So my boss soldered it on Friday and I I went in yesterday to put it back together, only to discover that it still didn’t work! So I opened it up and found that the joint had broken again (my boss had not quite soldered it right–he hadn’t been instructed properly), so I decided it was up to me. I’m not too confident in my own mechanical abilities–I’ve had some real trouble with simple car maintenance things before. But I went at it, and I managed to fix the cable myself. It took a few tries before the solder joints were quite right (I didn’t get a good connection on one of the wires the first time, and I accidentally shorted two of the wires the second time).

On the last try, I hooked everything up and turned the thing on, and it didn’t even go on! I thought, “oh no! I’ve broken it!” But I didn’t have any idea how I’d broken it, and the solder joint was kind of a mess and hard to tell whether one of them was not connected right, so I went ahead and put it the back on anyway, feeling dejected.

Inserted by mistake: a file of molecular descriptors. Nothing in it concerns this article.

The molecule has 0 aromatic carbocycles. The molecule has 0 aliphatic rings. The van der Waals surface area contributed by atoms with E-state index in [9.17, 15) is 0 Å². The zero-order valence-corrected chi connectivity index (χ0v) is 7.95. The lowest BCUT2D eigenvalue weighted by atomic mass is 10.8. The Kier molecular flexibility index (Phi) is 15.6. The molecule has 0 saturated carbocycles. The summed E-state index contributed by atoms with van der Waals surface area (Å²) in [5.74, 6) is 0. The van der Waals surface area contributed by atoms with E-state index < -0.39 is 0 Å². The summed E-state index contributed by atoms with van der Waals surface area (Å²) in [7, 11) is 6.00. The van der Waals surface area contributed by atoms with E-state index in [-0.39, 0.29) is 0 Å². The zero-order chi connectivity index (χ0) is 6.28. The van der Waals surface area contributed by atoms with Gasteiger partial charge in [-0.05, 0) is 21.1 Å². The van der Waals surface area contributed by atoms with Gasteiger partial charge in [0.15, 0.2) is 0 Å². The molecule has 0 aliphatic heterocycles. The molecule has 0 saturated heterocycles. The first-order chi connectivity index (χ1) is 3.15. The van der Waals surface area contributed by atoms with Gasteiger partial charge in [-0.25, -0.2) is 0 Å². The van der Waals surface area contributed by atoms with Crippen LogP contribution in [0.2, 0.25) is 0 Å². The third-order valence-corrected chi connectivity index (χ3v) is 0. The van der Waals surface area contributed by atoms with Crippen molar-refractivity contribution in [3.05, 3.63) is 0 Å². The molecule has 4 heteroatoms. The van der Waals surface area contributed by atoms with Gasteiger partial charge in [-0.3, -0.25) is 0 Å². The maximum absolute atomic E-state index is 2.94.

Then, when it was all back together, it worked, back light and all! I guess something needed to be in contact that hadn’t connected until it was all back together! Anyway, I was delighted, but I kept turning it on to make sure it was still working. As of this morning, it’s still working great, so I guess everything’s fine! Whew!

These are the kinds of stories we need to hear more of!
 


Article printed from My Plastic-free Life: http://myplasticfreelife.com

URL to article: http://myplasticfreelife.com/2008/01/learning-to-fix-stuff-part-2/

URLs in this post:

[1] I reported about my broken plastic hairdryer: http://myplasticfreelife.com/2008/01/learning-to-fix-stuff/

[2] Precision Radio Ltd.: http://services.worldweb.com/tourism-itinerary.html?mode=add&table_id=1&listing_id=235311&location_level=3:1681&category_level=1:890

[3] Oakland tool library: http://www.oaklandlibrary.org/Branches/tll_toolsched.html

[4] Image: https://plus.google.com/+BethTerry